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Сomputational optical clearing: a new tool for measuring hidden chromophores in skin estimate hidden chromophore content

Mohammad Ali Ansari, 1 Valery V. Tuchin, 2,3,4,5
1 Laser and Plasma Research Institute, Shahid Beheshti University, Tehran, Iran.
2 Saratov State University, Saratov, Russia 3 Tomsk State University, Tomsk, Russia 4 Saratov State Medical University, Saratov, Russia 5 Institute of Precision Mechanics and Control RAS, Saratov, Russia


Optical imaging modalities include optical coherence tomography (OCT), confocal microscopy, diffuse reflectance spectroscopy (DRS), and fluorescence imaging. However, because biological tissues have significant scattering properties, their applications are limited to modest tissue depths. Combining these imaging techniques with the optical clearing (OC) technique is one way to increase optical depth. To lower the amount of light scattered in the tissue, conventional OC approaches are used. As a result, the depth of light penetration increases, resulting in better image quality. A novel approach for detecting chromophores has recently been introduced: computational optical cleaning. The computational OC uses the ability of diffuse reflection spectroscopy to reconstruct the distribution of a particular chromophore of interest, which is generally obscured by absorption of stronger tissue chromophores such as hemoglobin, melanin, and water, as well as significant light scattering. The method has been effectively applied to the extraction of melanin and beta carotene absorption coefficients inside tissue phantoms and human skin with conventional OC.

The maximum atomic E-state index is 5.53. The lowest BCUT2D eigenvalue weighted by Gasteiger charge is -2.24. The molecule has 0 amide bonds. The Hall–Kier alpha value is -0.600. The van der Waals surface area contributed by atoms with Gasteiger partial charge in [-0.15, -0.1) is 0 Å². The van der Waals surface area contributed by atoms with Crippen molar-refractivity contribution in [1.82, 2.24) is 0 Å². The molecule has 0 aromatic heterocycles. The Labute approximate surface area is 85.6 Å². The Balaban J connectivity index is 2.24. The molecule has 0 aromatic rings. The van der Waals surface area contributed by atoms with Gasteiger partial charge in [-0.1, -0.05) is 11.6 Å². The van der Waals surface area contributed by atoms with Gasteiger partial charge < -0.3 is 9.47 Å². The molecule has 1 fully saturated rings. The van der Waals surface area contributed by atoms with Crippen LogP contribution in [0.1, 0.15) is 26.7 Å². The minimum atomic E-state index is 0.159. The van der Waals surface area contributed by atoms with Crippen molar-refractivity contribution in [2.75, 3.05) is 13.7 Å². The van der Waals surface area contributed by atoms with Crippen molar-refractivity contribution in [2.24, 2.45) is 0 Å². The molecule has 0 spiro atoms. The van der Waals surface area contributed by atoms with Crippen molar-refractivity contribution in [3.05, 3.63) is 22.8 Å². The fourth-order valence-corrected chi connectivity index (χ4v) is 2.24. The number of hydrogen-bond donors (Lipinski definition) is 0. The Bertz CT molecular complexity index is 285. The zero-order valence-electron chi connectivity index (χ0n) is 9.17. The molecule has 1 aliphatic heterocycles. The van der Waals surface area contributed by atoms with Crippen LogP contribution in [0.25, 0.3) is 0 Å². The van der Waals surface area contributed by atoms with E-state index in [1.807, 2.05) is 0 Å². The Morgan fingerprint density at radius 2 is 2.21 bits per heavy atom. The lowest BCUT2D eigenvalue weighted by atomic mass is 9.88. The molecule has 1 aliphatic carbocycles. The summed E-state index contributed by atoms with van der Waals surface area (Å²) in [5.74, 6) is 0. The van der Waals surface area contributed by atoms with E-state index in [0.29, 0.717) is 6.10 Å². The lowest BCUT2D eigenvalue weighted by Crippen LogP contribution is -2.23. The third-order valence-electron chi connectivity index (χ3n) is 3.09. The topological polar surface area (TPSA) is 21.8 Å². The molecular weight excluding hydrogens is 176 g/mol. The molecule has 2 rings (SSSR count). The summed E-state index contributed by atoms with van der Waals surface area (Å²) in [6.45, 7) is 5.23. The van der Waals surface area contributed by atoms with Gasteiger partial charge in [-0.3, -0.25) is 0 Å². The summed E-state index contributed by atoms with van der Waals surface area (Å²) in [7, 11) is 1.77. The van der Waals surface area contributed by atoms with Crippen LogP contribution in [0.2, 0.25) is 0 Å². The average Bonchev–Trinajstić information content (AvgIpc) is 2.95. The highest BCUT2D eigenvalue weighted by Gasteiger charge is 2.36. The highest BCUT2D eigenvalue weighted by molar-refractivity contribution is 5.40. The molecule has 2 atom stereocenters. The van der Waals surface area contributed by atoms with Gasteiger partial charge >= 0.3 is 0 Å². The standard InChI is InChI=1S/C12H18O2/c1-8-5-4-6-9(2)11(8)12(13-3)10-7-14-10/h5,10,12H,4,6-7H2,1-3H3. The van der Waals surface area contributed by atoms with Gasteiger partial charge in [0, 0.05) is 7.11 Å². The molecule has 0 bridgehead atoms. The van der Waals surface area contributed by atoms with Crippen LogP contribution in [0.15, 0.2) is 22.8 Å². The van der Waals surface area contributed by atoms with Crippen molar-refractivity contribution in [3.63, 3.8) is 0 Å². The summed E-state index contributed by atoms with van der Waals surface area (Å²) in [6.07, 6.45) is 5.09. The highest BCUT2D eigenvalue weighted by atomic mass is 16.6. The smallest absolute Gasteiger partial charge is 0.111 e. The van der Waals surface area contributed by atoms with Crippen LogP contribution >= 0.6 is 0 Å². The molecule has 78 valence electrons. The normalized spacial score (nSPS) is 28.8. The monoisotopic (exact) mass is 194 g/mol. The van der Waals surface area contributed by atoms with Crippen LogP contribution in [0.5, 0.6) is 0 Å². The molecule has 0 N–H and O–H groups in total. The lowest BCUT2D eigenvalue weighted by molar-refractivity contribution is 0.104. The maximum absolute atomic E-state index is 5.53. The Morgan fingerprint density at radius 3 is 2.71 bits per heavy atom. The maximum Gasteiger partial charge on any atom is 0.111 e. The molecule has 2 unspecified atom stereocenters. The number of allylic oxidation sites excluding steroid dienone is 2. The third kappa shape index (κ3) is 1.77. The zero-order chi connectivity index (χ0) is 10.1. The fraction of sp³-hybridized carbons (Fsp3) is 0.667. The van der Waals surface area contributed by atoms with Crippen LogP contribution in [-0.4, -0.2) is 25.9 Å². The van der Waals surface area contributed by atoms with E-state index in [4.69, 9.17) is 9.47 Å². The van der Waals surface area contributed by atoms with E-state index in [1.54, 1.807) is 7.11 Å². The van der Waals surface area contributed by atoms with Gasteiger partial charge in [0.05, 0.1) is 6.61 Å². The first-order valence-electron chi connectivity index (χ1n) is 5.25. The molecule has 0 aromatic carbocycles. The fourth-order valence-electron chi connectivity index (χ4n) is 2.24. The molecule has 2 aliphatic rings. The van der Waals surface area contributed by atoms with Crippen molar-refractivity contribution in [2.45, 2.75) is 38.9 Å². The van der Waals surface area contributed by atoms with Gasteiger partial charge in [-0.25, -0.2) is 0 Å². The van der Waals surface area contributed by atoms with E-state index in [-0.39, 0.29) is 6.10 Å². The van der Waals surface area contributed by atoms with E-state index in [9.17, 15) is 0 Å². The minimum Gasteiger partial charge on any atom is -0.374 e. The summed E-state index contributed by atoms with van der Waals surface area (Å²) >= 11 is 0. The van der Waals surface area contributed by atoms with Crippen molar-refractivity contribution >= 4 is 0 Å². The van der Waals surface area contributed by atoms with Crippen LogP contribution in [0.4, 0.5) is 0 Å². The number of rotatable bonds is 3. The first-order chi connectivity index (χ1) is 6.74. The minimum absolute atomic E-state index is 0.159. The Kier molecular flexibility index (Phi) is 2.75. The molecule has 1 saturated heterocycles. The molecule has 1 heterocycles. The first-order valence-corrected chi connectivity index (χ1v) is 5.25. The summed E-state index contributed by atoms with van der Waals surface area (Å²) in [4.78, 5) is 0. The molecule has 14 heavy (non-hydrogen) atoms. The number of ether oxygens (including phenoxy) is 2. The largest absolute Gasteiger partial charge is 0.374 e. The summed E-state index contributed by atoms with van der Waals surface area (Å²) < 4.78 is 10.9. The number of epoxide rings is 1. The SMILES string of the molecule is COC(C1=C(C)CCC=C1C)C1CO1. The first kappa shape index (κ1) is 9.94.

Mohammad Ali Ansari
Laser and Plasma Research Institute, Shahid Beheshti University


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